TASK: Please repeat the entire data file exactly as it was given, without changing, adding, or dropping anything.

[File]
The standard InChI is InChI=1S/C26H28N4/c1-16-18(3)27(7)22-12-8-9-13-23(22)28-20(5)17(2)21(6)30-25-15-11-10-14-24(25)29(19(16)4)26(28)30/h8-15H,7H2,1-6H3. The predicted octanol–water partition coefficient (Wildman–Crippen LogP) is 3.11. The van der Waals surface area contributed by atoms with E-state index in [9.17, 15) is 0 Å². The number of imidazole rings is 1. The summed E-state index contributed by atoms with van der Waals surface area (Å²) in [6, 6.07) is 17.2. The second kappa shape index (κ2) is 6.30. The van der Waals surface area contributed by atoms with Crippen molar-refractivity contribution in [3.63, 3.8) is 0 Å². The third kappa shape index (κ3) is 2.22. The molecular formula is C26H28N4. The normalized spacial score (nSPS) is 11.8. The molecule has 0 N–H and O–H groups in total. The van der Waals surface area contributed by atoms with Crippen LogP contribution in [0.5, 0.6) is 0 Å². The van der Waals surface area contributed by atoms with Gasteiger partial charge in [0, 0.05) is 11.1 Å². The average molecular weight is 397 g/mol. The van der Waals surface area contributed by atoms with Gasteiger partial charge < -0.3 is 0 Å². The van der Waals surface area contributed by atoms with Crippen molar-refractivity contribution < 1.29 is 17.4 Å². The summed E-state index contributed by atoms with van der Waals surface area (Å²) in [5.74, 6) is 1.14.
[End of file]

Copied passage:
The standard InChI is InChI=1S/C26H28N4/c1-16-18(3)27(7)22-12-8-9-13-23(22)28-20(5)17(2)21(6)30-25-15-11-10-14-24(25)29(19(16)4)26(28)30/h8-15H,7H2,1-6H3. The predicted octanol–water partition coefficient (Wildman–Crippen LogP) is 3.11. The van der Waals surface area contributed by atoms with E-state index in [9.17, 15) is 0 Å². The number of imidazole rings is 1. The summed E-state index contributed by atoms with van der Waals surface area (Å²) in [6, 6.07) is 17.2. The second kappa shape index (κ2) is 6.30. The van der Waals surface area contributed by atoms with Crippen molar-refractivity contribution in [3.63, 3.8) is 0 Å². The third kappa shape index (κ3) is 2.22. The molecular formula is C26H28N4. The normalized spacial score (nSPS) is 11.8. The molecule has 0 N–H and O–H groups in total. The van der Waals surface area contributed by atoms with Crippen LogP contribution in [0.5, 0.6) is 0 Å². The van der Waals surface area contributed by atoms with Gasteiger partial charge in [0, 0.05) is 11.1 Å². The average molecular weight is 397 g/mol. The van der Waals surface area contributed by atoms with Gasteiger partial charge < -0.3 is 0 Å². The van der Waals surface area contributed by atoms with Crippen molar-refractivity contribution < 1.29 is 17.4 Å². The summed E-state index contributed by atoms with van der Waals surface area (Å²) in [5.74, 6) is 1.14.